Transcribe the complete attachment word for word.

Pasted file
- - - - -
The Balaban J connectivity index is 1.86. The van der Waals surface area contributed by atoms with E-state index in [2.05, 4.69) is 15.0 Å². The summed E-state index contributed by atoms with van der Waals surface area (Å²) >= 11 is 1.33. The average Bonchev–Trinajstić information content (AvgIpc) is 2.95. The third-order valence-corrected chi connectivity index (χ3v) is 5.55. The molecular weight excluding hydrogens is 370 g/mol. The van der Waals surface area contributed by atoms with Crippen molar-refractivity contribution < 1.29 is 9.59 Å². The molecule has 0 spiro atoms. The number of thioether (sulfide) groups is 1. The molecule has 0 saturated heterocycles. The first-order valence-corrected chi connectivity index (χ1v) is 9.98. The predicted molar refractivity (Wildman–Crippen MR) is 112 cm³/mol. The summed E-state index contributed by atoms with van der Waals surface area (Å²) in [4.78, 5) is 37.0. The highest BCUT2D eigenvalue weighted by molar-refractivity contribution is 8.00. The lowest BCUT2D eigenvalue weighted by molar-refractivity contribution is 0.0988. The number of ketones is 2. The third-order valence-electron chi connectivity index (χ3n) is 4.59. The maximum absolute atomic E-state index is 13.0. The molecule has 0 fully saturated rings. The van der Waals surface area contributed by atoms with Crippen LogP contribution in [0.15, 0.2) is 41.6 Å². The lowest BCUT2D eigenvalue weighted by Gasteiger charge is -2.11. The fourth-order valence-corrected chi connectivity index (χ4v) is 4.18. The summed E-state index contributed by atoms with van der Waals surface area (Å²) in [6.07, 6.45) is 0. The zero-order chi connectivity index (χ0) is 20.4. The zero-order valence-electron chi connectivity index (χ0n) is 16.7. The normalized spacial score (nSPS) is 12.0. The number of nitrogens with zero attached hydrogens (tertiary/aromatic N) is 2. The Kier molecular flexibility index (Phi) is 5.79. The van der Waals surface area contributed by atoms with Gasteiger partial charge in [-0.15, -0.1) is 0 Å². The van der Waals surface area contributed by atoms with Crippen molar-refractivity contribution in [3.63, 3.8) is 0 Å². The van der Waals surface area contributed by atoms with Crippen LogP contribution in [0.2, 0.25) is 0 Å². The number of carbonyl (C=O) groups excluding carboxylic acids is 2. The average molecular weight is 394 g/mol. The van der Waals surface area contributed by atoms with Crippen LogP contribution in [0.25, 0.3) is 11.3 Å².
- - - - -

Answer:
The Balaban J connectivity index is 1.86. The van der Waals surface area contributed by atoms with E-state index in [2.05, 4.69) is 15.0 Å². The summed E-state index contributed by atoms with van der Waals surface area (Å²) >= 11 is 1.33. The average Bonchev–Trinajstić information content (AvgIpc) is 2.95. The third-order valence-corrected chi connectivity index (χ3v) is 5.55. The molecular weight excluding hydrogens is 370 g/mol. The van der Waals surface area contributed by atoms with Crippen molar-refractivity contribution < 1.29 is 9.59 Å². The molecule has 0 spiro atoms. The number of thioether (sulfide) groups is 1. The molecule has 0 saturated heterocycles. The first-order valence-corrected chi connectivity index (χ1v) is 9.98. The predicted molar refractivity (Wildman–Crippen MR) is 112 cm³/mol. The summed E-state index contributed by atoms with van der Waals surface area (Å²) in [4.78, 5) is 37.0. The highest BCUT2D eigenvalue weighted by molar-refractivity contribution is 8.00. The lowest BCUT2D eigenvalue weighted by molar-refractivity contribution is 0.0988. The number of ketones is 2. The third-order valence-electron chi connectivity index (χ3n) is 4.59. The maximum absolute atomic E-state index is 13.0. The molecule has 0 fully saturated rings. The van der Waals surface area contributed by atoms with Crippen LogP contribution in [0.15, 0.2) is 41.6 Å². The lowest BCUT2D eigenvalue weighted by Gasteiger charge is -2.11. The fourth-order valence-corrected chi connectivity index (χ4v) is 4.18. The summed E-state index contributed by atoms with van der Waals surface area (Å²) in [6.07, 6.45) is 0. The zero-order chi connectivity index (χ0) is 20.4. The zero-order valence-electron chi connectivity index (χ0n) is 16.7. The normalized spacial score (nSPS) is 12.0. The number of nitrogens with zero attached hydrogens (tertiary/aromatic N) is 2. The Kier molecular flexibility index (Phi) is 5.79. The van der Waals surface area contributed by atoms with Gasteiger partial charge in [-0.15, -0.1) is 0 Å². The van der Waals surface area contributed by atoms with Crippen molar-refractivity contribution in [3.63, 3.8) is 0 Å². The van der Waals surface area contributed by atoms with Crippen LogP contribution in [0.2, 0.25) is 0 Å². The number of carbonyl (C=O) groups excluding carboxylic acids is 2. The average molecular weight is 394 g/mol. The van der Waals surface area contributed by atoms with Crippen LogP contribution in [0.25, 0.3) is 11.3 Å².